The height of Carpenter’s approach was “He Thinks He’ll Keep Her,” from 1992’s Come On, Come On. The song was both a high-water mark for Carpenter’s career in the nascent ’90s country movement. By the standard steel-guitars-and-keyboards approach used in many of the popular country songs of the time, “He Thinks He’ll Keep Her” paints a rollicking picture of a perfect family where the wife is slowly realizing just how little she wants anything in that picture.
The song’s protagonist has three kids before 30. She then spends the next several years slowly realizing how unhappy she is. The first verse paints the perfect picture, and the second shows the cracks in it, concluding with the wife meeting her husband at the door, to tell him,
“I’m sorry, I don’t love you anymore.”
Women empowerment expressed in a song
The genius of the song, though, is that Carpenter doesn’t end in that moment of forced girl power. Her feminism extends beyond women realizing they can seize their own destinies, to the society that makes those stifling lives seem so inescapable in the first place.
The song tells of a newly liberated protagonist that finds herself cast into a working world. The only job she can find is a minimum-wage typing-pool position. It’s a contrast that could be bitter met by the jubilation of the chorus. Not to forget the backing vocal that functions as a metronome.
Maybe not everything is roses, but it’s better than being trapped.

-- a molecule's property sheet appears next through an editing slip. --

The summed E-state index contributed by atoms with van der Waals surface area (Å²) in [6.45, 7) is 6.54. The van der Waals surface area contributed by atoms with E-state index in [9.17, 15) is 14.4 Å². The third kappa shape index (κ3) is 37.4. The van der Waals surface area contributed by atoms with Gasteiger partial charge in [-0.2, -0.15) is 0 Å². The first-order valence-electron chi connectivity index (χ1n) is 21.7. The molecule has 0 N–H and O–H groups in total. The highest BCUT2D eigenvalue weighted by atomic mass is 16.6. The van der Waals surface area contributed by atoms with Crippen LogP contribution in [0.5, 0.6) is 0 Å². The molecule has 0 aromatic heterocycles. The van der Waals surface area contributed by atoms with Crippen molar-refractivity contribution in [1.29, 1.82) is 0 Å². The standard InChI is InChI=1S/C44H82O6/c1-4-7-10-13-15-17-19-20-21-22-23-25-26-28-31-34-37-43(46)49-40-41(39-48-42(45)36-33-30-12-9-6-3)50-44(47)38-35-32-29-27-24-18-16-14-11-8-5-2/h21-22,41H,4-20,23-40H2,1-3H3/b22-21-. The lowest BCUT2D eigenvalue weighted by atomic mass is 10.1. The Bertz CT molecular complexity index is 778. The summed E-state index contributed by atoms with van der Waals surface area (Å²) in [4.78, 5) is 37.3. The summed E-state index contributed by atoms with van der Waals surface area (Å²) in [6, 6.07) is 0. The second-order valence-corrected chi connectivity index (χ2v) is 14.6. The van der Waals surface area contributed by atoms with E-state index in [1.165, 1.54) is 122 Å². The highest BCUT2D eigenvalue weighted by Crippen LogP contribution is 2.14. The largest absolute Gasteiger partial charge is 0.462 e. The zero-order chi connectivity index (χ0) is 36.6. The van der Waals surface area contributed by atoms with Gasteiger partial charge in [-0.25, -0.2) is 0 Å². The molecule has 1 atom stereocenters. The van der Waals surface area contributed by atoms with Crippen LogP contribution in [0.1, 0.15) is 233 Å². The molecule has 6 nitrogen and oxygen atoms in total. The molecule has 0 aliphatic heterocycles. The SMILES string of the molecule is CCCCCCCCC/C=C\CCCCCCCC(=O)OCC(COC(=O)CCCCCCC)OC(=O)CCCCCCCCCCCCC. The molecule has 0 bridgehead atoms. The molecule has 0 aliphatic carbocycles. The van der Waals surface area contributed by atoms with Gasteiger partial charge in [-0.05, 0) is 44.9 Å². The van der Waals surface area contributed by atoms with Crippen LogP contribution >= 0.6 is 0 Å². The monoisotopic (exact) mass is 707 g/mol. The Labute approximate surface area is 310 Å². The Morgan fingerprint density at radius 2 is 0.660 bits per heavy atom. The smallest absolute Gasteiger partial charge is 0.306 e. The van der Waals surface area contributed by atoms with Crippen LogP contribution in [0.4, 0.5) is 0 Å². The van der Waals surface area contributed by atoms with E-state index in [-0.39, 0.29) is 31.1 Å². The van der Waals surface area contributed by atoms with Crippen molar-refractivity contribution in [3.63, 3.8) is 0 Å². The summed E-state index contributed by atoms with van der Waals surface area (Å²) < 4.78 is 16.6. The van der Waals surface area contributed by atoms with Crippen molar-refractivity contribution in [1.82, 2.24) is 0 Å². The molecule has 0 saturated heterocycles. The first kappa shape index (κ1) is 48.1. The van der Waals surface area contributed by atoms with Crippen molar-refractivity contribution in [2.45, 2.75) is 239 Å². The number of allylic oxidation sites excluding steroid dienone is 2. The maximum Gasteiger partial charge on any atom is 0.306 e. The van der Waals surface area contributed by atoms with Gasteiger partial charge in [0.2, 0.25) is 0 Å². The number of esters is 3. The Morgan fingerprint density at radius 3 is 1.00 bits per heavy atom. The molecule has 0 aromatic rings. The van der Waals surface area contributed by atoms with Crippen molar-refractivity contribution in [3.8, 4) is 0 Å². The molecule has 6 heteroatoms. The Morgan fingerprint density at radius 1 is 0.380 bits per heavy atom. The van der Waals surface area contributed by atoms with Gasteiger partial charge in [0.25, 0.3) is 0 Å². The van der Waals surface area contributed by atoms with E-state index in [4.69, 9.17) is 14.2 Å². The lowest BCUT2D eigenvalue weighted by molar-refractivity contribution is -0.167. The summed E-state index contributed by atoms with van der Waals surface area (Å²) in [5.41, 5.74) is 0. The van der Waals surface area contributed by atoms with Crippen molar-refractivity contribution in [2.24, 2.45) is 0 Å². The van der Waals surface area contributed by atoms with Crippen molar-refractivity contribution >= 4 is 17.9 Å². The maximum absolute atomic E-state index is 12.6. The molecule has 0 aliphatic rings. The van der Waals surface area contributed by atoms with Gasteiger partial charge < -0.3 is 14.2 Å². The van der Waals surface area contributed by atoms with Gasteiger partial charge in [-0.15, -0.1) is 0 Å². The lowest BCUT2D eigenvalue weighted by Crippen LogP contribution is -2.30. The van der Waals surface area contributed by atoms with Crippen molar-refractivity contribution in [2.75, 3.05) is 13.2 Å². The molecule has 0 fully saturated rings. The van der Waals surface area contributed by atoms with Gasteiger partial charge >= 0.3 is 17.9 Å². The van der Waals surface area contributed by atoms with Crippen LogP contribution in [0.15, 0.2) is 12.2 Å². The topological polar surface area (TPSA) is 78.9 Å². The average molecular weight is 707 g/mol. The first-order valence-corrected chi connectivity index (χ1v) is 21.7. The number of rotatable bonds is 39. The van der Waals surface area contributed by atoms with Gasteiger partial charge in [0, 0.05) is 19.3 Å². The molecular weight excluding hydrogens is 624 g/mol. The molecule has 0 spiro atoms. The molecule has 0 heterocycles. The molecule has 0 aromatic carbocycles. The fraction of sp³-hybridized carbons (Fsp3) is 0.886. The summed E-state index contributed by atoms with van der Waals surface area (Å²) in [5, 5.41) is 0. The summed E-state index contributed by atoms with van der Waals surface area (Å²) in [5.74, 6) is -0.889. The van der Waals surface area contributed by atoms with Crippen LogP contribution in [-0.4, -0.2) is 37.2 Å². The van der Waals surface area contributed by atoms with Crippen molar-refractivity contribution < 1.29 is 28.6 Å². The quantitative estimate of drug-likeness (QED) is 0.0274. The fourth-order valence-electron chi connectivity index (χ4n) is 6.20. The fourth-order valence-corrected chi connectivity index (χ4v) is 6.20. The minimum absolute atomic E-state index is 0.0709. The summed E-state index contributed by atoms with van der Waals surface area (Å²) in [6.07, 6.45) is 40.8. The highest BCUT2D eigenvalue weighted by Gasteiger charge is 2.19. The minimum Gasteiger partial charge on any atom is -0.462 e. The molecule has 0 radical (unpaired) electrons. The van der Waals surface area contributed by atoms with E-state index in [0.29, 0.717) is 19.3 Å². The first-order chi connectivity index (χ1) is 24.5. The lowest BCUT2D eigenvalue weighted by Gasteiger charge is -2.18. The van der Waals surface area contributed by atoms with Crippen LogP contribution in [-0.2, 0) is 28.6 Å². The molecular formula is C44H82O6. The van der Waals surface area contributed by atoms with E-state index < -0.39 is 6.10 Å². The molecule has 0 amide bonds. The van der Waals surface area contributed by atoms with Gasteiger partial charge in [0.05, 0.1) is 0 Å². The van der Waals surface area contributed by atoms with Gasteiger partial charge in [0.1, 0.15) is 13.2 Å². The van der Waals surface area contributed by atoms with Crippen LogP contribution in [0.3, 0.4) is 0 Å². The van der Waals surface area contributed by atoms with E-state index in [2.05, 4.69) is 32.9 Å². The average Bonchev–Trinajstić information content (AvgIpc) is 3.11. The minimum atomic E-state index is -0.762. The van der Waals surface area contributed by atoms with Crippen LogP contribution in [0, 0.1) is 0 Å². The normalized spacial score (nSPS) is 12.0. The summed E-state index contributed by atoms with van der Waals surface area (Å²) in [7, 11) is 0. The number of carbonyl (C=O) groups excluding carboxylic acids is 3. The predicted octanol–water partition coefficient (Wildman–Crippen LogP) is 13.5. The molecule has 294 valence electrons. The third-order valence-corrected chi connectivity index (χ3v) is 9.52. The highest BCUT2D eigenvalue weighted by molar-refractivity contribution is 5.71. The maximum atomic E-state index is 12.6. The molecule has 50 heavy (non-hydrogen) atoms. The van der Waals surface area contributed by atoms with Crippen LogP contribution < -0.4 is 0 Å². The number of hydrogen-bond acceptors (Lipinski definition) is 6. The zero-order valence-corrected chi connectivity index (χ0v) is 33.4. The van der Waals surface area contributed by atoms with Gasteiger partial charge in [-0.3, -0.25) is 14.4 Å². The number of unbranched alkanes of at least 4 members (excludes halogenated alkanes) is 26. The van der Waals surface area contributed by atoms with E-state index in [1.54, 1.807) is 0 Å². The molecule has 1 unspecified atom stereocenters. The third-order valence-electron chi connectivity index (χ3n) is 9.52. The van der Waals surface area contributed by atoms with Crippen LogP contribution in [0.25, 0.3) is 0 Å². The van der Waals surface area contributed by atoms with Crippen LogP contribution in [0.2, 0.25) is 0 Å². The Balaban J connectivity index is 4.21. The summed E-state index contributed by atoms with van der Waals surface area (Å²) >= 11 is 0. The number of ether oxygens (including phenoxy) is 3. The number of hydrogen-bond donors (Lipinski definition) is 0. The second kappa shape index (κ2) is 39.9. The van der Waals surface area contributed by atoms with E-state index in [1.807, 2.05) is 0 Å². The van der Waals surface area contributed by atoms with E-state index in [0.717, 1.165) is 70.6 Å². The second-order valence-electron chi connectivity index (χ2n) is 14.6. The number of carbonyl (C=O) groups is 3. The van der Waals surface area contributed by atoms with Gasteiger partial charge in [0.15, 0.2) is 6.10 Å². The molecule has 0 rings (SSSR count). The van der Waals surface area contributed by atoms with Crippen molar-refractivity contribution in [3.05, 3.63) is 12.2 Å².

Mary Chapin Carpenter on Women Empowerment
When it came to artists out of the new boom who could be enthusiastically embraced by music critics, one of the foremost was Mary Chapin Carpenter. Mary is the daughter of an executive for Life magazine. She came to country music through oblique angles. Her music blended country music instrumentation with strong folk influences. Her music exemplifies the willingness to dabble in more political and feminist themes. This was unusual for the popular country music of the period. She never pushed too much. Thus, allowing her to feed mainstream country radio stories of women dissatisfied with the lives they once told to lead. Carpenter’s music opened doors for later artists like the Dixie Chicks.
For the record…
“He Thinks He’ll Keep Her” was inspired by a 1970s Geritol TV commercial in which a husband cites his wife’s many attributes, summarizing with:
“I think I’ll keep her.”
The song was nominated for the Grammy Award for Record of the Year and was accompanied by a live performance music video, taken from the 1993 CBS special Women of Country, where Carpenter was accompanied by Emmylou Harris, Kathy Mattea, Patty Loveless, Trisha Yearwood, Suzy Bogguss and Pam Tillis.